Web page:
weeping and all the houses were hung with black cloth. And he said to
them, "Why do ye weep, and why are all your houses hung with
black?"--And they answered, "Because there's a Dragon here who eats
the people, and it has come to such a pass with us that to-morrow we
must give him our Princess for dinner."--"Nay, but ye shall not do
this thing," said he, and, with that, he set out for the cavern where
the Dragon lived, and tethered his horse there and slept by the side
of the cavern all night. And the next day, sure enough, the Princess
was brought to the mouth of the cavern. She came driving thither in a
carriage and four and with a heyduck[24] in attendance. But when the
Prince saw her, he came forth to meet her and led her aside and gave
her a prayer-book in her hand, and said to her, "Stay here, Princess,
and pray to God for me." Then she fell down on her knees and began to
pray, and the Dragon popped one of his heads out of the cavern and
said, "It is time I had my dinner now, and there's not so much as a
breakfast here!" But the Prince also fell down on his knees and read
out of his prayer-book and prayed to God, and said to the Dragon,
"Come forth! come forth! and I'll give thee breakfast and dinner at
the same time!" Then the Dragon darted back again, but when he had
waited till midday and still there was neither breakfast nor dinner
for him, he popped two of his heads out and cried, "It is high time I
had my dinner, and still there is neither breakfast nor dinner for
me!"--"Come forth, and I'll give thee both at once!" cried the
Prince. Then the Dragon wouldn't wait any longer, but stuck out all
his six heads and began to wriggle out of the cavern; but the Prince
attacked him with his huge broadsword, a full fathom long, which the
Lord had given him, and chopped off all the Dragon's six heads, and
the rock fell upon the Dragon's body and crushed it to pieces. Then
the Prince gathered up the six dragon-heads and laid them on one side,
and cut out the six lolling tongues and tied them in his handkerchief,
and told the Princess to go back to her palace, for they could not be
married for a year and twelve weeks, and if by that time he did not
appear, she was to marry another, and with that he departed. Then the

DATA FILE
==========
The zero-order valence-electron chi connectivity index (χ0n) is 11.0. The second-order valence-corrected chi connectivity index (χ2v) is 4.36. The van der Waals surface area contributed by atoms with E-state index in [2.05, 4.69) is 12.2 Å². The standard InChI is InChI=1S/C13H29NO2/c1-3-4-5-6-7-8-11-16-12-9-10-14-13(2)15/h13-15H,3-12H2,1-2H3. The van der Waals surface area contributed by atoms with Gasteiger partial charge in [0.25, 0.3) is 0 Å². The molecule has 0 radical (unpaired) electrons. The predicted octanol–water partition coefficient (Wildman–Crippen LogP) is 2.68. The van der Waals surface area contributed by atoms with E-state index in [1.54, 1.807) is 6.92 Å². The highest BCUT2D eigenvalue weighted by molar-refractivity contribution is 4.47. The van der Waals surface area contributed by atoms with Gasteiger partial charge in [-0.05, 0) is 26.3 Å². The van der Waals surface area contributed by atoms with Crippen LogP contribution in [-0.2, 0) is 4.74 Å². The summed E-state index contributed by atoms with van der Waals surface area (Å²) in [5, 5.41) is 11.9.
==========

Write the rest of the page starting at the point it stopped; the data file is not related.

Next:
coachman of the Princess came up to the place and saw the six heads of
the Dragon, and took them up and said to the Princess, "I will slay
thee on the spot if thou dost not swear to me twelve times that thou
wilt say I slew the Dragon, and wilt take me for thy husband!" Then
she swore to it twelve times, for else he would have slain her. So
they returned together to the town, and immediately all the black
cloth was taken off the houses and the bells fell a-ringing, and all
the people rejoiced because the coachman had killed the Dragon. "Let
them be married at once!" cried they.

[24] Hungarian soldier.

Meanwhile the King's son went on and on till he came to that town
where he had left his brother, and there he found that the Tsar and
the Tsaritsa had given his brother the whole tsardom and the Tsarivna
to wife as well, and there he tarried for a time; but toward the end
of a year and twelve weeks he went back to the other city where he had
left the Princess, and there he found them making ready for a grand
wedding. "What is the meaning of all this?" asked he. And they
answered, "The Tsar's coachman has slain the Dragon with six heads and
saved the Princess, and now he is to be married to her."--"Good Lord!"
cried he, "and I never saw this Dragon! What manner of beast was
it?"--Then they took him and showed him the heads of the Dragon, and
he cried, "Good Lord! every other beast hath a tongue, but this Dragon
hath none!" Then they told this to the coachman, who had been made a
Prince, and the coachman was very angry and said, "Whoever maintains
that a Dragon has tongues, him will I order to be tied to four wild
horses, and they shall tear him to pieces on the open steppe!" The
Princess, however, recognized the King's son, but she held her peace.
Then the King's son took out his handkerchief, unrolled it, showed
them the six tongues, and put each one into one of the six mouths of
the Dragon's six heads, and each of the tongues began to speak and bid
the Princess say how the matter went. Then the Princess told how she
had knelt down and prayed out of the prayer-book while the King's son
slew the Dragon, and how the wicked coachman had made her swear twelve
times to that which was false. When the Tsar heard this, he
immediately gave the Princess his daughter to the King's son, and they
asked him what death the wicked coachman should die. And he answered,
"Let him be tied to the tails of four wild horses, and drive them into
the endless steppe that they may tear him to pieces there, and the
ravens and crows may come and pick his bones."